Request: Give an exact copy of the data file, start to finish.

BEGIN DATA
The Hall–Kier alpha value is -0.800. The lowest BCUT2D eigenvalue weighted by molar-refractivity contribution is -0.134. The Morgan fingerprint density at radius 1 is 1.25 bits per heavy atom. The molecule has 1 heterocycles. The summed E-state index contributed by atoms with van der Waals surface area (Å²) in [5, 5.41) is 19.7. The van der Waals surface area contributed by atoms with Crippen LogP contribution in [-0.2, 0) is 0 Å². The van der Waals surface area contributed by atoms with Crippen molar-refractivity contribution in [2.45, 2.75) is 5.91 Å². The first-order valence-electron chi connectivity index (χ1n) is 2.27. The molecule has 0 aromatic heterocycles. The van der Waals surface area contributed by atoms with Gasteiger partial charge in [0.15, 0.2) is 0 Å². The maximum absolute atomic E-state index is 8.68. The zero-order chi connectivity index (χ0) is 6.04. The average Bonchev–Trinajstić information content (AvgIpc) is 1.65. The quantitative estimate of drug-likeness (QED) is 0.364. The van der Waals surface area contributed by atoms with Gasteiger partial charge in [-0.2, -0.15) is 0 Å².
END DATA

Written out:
The Hall–Kier alpha value is -0.800. The lowest BCUT2D eigenvalue weighted by molar-refractivity contribution is -0.134. The Morgan fingerprint density at radius 1 is 1.25 bits per heavy atom. The molecule has 1 heterocycles. The summed E-state index contributed by atoms with van der Waals surface area (Å²) in [5, 5.41) is 19.7. The van der Waals surface area contributed by atoms with Crippen LogP contribution in [-0.2, 0) is 0 Å². The van der Waals surface area contributed by atoms with Crippen molar-refractivity contribution in [2.45, 2.75) is 5.91 Å². The first-order valence-electron chi connectivity index (χ1n) is 2.27. The molecule has 0 aromatic heterocycles. The van der Waals surface area contributed by atoms with Gasteiger partial charge in [0.15, 0.2) is 0 Å². The maximum absolute atomic E-state index is 8.68. The zero-order chi connectivity index (χ0) is 6.04. The average Bonchev–Trinajstić information content (AvgIpc) is 1.65. The quantitative estimate of drug-likeness (QED) is 0.364. The van der Waals surface area contributed by atoms with Gasteiger partial charge in [-0.2, -0.15) is 0 Å².